This is how it will be for you when you are delivered out of this present tribulation into the joy of heaven and the resurrection, the new creation in Christ Jesus. The tribulations of this life keep our eyes focused on Jesus Christ and His resurrection, and so also the eternal life and salvation that He grants us. These tribulations keep us from getting distracted by the perishable things of this world that so easily become our idols otherwise. These tribulations keep us living with heaven in our minds, even while fully engaged as Christ’s emissaries in the affairs of this world. We can face these tribulations as Christians confidently, knowing the end of the story. Jesus will come again. Everything that is wrong in the fallen world, all the suffering, all the pain, all the bloodshed, all the broken relationships, everything that is out of order and rotting with the corrosion of sin, He will make right again. For He “has offered for all time a single sacrifice for sins… by a single offering he has perfected for all time those who are being sanctified” (Heb. 10:12, 14). He has offered His body on the cross, His hands and feet to receive the nails, His head to receive the crown of thorns, His side to receive the spear, His very soul to suffer all the anguish of hell in separation from His heavenly Father, all for us, to redeem us, to rescue us from the pit of hell, to pay the full penalty we, in our sins, deserve. Behold, the Lamb of God, who takes away the sin of the world. He is crucified for you. And He is risen. God has accepted His sacrifice. All that separates us from God, our sin, our death, our fallen-ness, has been done away with by Christ. God loves us with an everlasting love. And He has marked us by Baptism, sealed us with His own Name, Father, Son, and Holy Spirit, for the Day of Christ’s returning. In the meantime, none of these birth pains, the old fallen creation anticipating the new, can separate you from God. Thus St. Paul can write confidently, “I am sure that neither death nor life, nor angels nor rulers, nor things present nor things to come, nor powers, nor height nor depth, nor anything else in all creation, will be able to separate us from the love of God in Christ Jesus our Lord” (Rom. 8:38-39).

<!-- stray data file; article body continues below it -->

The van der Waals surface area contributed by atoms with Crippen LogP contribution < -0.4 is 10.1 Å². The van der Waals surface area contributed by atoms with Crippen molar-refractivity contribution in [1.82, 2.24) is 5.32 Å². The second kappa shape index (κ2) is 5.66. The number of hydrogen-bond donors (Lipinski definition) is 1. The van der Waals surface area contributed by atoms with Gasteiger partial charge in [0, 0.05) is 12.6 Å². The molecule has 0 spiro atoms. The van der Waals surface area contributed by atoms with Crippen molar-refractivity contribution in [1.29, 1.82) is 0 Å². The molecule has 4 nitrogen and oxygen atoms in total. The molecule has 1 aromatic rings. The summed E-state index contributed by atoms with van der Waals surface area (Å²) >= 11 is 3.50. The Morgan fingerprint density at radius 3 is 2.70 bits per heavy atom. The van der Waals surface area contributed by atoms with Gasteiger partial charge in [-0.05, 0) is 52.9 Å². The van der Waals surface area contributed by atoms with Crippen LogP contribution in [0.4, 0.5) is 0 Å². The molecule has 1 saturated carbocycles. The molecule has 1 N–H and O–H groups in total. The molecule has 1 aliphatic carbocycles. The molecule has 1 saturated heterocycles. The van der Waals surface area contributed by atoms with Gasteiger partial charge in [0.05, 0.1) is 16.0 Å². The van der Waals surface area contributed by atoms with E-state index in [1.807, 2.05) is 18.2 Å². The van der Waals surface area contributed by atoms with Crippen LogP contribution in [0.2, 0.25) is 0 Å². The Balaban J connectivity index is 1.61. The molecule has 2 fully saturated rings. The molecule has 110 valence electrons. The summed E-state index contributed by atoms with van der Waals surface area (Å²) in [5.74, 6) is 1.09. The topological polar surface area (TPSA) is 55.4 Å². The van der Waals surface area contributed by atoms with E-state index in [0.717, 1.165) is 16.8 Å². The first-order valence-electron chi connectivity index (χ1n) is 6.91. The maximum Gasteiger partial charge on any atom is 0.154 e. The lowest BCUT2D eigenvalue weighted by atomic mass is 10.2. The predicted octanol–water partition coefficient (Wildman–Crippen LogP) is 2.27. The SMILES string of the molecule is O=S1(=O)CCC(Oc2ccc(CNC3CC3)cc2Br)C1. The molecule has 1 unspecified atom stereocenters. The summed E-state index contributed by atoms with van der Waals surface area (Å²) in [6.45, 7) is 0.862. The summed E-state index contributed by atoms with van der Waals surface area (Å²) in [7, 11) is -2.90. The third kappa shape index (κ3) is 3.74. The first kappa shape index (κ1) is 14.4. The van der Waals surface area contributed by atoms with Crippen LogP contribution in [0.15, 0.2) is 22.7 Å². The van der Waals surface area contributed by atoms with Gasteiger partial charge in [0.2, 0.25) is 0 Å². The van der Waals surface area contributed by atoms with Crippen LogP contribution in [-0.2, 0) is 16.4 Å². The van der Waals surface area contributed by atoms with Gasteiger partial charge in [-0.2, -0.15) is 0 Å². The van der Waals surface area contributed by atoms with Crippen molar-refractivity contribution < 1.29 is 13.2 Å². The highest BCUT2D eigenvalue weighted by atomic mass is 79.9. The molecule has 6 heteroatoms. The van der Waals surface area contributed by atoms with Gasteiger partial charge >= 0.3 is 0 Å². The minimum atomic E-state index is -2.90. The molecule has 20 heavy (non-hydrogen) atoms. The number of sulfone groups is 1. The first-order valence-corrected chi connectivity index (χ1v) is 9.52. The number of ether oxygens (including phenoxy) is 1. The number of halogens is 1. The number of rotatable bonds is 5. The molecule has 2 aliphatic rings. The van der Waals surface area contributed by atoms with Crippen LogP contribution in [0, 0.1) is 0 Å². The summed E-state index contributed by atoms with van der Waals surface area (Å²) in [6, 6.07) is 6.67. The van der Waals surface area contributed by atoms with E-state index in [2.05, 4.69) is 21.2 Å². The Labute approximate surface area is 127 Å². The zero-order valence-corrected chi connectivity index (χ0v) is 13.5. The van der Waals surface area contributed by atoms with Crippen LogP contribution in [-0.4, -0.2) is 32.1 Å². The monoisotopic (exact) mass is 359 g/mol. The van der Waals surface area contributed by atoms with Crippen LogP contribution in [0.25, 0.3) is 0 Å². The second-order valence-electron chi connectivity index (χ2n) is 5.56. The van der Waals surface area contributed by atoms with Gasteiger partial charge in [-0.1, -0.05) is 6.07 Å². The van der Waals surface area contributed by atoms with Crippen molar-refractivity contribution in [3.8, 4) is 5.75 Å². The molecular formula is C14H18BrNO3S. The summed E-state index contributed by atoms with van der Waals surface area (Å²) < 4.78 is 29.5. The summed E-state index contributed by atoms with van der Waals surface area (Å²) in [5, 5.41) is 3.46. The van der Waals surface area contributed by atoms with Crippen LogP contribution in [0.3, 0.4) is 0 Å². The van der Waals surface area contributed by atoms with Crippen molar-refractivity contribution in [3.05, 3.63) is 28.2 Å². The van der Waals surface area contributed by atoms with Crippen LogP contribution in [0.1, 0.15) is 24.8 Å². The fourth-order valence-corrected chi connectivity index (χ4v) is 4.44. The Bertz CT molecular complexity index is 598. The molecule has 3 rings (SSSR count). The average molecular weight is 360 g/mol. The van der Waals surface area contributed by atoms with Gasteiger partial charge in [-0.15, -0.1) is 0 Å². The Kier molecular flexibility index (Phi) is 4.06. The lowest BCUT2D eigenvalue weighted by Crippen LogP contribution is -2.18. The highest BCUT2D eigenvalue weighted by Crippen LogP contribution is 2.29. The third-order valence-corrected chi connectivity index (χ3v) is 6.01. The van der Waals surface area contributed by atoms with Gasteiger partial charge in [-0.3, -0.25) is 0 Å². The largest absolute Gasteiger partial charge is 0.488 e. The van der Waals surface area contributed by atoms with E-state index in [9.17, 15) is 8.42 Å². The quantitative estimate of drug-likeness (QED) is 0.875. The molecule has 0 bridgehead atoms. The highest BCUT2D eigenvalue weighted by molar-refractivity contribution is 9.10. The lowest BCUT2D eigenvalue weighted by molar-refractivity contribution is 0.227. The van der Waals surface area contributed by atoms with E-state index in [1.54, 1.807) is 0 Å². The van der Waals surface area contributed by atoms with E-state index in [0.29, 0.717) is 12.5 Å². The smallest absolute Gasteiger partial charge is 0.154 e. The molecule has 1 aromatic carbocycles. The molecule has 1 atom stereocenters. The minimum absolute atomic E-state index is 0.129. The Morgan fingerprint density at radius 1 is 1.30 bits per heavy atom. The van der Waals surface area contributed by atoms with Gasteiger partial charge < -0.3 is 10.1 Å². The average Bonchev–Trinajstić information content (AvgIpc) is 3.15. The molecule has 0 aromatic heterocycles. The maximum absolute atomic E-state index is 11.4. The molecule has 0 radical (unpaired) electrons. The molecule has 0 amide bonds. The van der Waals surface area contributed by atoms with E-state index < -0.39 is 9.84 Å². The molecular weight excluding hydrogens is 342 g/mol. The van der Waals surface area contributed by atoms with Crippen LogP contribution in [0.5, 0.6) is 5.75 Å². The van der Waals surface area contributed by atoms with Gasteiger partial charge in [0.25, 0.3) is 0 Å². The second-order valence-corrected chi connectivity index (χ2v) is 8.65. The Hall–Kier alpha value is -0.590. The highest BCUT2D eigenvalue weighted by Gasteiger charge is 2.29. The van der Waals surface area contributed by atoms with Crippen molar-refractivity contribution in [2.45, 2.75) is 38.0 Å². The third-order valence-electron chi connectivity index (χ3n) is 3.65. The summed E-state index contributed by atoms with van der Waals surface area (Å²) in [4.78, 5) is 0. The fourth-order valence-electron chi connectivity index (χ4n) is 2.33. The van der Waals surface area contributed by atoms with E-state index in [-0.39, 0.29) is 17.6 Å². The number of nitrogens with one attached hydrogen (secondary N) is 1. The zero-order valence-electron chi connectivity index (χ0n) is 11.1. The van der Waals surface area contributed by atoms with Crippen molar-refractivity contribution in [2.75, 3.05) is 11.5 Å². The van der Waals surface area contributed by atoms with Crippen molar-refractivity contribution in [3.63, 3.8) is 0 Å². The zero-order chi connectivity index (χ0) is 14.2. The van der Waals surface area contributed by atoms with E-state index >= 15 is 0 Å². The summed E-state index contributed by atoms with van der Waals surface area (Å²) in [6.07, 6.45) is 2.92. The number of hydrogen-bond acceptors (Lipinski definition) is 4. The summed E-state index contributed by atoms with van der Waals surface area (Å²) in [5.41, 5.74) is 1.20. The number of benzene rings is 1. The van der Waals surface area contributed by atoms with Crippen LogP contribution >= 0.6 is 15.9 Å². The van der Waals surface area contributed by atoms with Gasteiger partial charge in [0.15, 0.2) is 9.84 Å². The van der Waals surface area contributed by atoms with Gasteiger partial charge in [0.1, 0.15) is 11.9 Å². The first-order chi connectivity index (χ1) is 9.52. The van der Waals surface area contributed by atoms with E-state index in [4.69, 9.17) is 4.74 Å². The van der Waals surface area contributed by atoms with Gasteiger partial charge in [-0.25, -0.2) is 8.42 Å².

Thus the Lord preserves you by His mighty power. In the midst of persecution and hardship and tribulation, the Lord is with you. You are called upon to confess Jesus Christ and His Word to a world, a society, possibly even family members, who are hostile to Jesus and His Christians. You are called upon to confess Christ in the midst of all these birth pains. But do not be anxious. Do not despair. What does Jesus say? He will give you the words to speak, by His Holy Spirit. You actually know these words already. They are the words of Scripture. They are the words of the Creed. Society, nation, family may forsake you on account of these words. But do not worry. The worst they can do is kill your body. You are marked for the resurrection. You sorrow now, but then, your joy will be full. Then you will behold the Lord face to face. “(T)he one who endures to the end will be saved” (Mark 13:13). You can count on it. Jesus has promised it, the one who purchased you with His blood and death.

Then everyone whose name is found written in the book of life, the book that is Jesus Christ, shall be delivered (Dan. 12:1). Then shall be the resurrection of all flesh, some to everlasting life, namely, believers in Jesus Christ, and some to everlasting contempt in hell, namely, those who have rejected Christ (v. 2). And those who are wise, enlightened by the Spirit through the Gospel of Jesus Christ, will shine like the brightness of the sky above. Those who have confessed Christ faithfully in the midst of persecution and tribulation, thus bringing many others to the righteousness that comes by faith alone in Jesus Christ, will shine like the stars forever and ever (v. 3). Let not your hearts be troubled. Do not be anxious. Be comforted and encouraged as you see these signs of the end. Rejoice and be glad. Jesus is coming. Salvation has dawned. Come now to His Table and receive His body and blood to strengthen you for that Day. In the Name of the Father, and of the Son (+), and of the Holy Spirit. Amen.